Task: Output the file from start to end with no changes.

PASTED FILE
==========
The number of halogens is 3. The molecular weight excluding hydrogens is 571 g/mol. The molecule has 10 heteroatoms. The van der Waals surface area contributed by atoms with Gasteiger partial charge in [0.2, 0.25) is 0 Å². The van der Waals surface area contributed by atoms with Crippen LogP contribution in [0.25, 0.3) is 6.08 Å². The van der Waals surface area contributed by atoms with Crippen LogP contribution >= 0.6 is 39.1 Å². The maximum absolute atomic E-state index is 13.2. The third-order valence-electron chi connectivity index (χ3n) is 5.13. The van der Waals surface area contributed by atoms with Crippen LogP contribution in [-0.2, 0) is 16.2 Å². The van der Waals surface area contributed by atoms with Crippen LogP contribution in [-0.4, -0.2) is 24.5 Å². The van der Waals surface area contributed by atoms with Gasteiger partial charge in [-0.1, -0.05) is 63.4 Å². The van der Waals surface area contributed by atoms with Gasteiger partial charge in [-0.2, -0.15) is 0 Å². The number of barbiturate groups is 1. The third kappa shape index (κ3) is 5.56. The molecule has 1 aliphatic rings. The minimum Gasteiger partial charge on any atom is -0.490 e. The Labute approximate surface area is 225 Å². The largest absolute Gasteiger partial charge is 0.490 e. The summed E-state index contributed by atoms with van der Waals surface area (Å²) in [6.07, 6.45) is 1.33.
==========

The number of halogens is 3. The molecular weight excluding hydrogens is 571 g/mol. The molecule has 10 heteroatoms. The van der Waals surface area contributed by atoms with Gasteiger partial charge in [0.2, 0.25) is 0 Å². The van der Waals surface area contributed by atoms with Crippen LogP contribution in [0.25, 0.3) is 6.08 Å². The van der Waals surface area contributed by atoms with Crippen LogP contribution >= 0.6 is 39.1 Å². The maximum absolute atomic E-state index is 13.2. The third-order valence-electron chi connectivity index (χ3n) is 5.13. The van der Waals surface area contributed by atoms with Crippen LogP contribution in [-0.2, 0) is 16.2 Å². The van der Waals surface area contributed by atoms with Crippen LogP contribution in [-0.4, -0.2) is 24.5 Å². The van der Waals surface area contributed by atoms with Gasteiger partial charge in [-0.1, -0.05) is 63.4 Å². The van der Waals surface area contributed by atoms with Gasteiger partial charge in [-0.2, -0.15) is 0 Å². The number of barbiturate groups is 1. The third kappa shape index (κ3) is 5.56. The molecule has 1 aliphatic rings. The minimum Gasteiger partial charge on any atom is -0.490 e. The Labute approximate surface area is 225 Å². The largest absolute Gasteiger partial charge is 0.490 e. The summed E-state index contributed by atoms with van der Waals surface area (Å²) in [6.07, 6.45) is 1.33.